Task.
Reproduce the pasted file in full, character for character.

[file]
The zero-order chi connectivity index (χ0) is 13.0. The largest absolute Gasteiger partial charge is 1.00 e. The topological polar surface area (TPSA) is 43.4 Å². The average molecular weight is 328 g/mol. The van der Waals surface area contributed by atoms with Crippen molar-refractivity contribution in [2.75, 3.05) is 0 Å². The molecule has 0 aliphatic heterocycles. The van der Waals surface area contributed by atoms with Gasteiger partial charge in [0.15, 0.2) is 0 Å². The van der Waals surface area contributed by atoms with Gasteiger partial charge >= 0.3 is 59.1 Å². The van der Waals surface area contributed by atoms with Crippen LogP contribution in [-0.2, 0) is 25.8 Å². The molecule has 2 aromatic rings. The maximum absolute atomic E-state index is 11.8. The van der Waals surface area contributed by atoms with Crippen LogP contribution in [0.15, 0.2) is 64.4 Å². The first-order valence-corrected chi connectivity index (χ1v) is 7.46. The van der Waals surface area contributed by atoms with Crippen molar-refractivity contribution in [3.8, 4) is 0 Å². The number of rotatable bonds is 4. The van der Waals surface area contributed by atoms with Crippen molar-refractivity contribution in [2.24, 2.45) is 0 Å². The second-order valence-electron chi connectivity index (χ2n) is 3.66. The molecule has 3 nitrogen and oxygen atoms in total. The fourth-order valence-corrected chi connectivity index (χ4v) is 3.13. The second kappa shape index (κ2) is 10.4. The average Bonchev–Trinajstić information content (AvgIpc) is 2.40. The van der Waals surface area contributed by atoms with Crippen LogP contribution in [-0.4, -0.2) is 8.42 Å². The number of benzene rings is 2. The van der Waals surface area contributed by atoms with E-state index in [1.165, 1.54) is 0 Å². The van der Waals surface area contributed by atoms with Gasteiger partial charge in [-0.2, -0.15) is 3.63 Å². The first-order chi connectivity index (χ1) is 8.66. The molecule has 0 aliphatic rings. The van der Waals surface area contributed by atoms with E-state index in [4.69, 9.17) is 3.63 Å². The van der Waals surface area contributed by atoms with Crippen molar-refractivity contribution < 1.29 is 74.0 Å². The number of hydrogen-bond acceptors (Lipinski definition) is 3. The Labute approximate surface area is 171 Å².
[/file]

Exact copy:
The zero-order chi connectivity index (χ0) is 13.0. The largest absolute Gasteiger partial charge is 1.00 e. The topological polar surface area (TPSA) is 43.4 Å². The average molecular weight is 328 g/mol. The van der Waals surface area contributed by atoms with Crippen molar-refractivity contribution in [2.75, 3.05) is 0 Å². The molecule has 0 aliphatic heterocycles. The van der Waals surface area contributed by atoms with Gasteiger partial charge in [0.15, 0.2) is 0 Å². The van der Waals surface area contributed by atoms with Gasteiger partial charge >= 0.3 is 59.1 Å². The van der Waals surface area contributed by atoms with Crippen LogP contribution in [-0.2, 0) is 25.8 Å². The molecule has 2 aromatic rings. The maximum absolute atomic E-state index is 11.8. The van der Waals surface area contributed by atoms with Crippen LogP contribution in [0.15, 0.2) is 64.4 Å². The first-order valence-corrected chi connectivity index (χ1v) is 7.46. The van der Waals surface area contributed by atoms with Crippen molar-refractivity contribution in [3.8, 4) is 0 Å². The number of rotatable bonds is 4. The van der Waals surface area contributed by atoms with Crippen molar-refractivity contribution in [2.24, 2.45) is 0 Å². The second-order valence-electron chi connectivity index (χ2n) is 3.66. The molecule has 3 nitrogen and oxygen atoms in total. The fourth-order valence-corrected chi connectivity index (χ4v) is 3.13. The second kappa shape index (κ2) is 10.4. The average Bonchev–Trinajstić information content (AvgIpc) is 2.40. The van der Waals surface area contributed by atoms with Crippen LogP contribution in [-0.4, -0.2) is 8.42 Å². The number of benzene rings is 2. The van der Waals surface area contributed by atoms with E-state index in [1.165, 1.54) is 0 Å². The van der Waals surface area contributed by atoms with Gasteiger partial charge in [-0.2, -0.15) is 3.63 Å². The first-order chi connectivity index (χ1) is 8.66. The molecule has 0 aliphatic rings. The van der Waals surface area contributed by atoms with E-state index in [4.69, 9.17) is 3.63 Å². The van der Waals surface area contributed by atoms with Crippen molar-refractivity contribution < 1.29 is 74.0 Å². The number of hydrogen-bond acceptors (Lipinski definition) is 3. The Labute approximate surface area is 171 Å².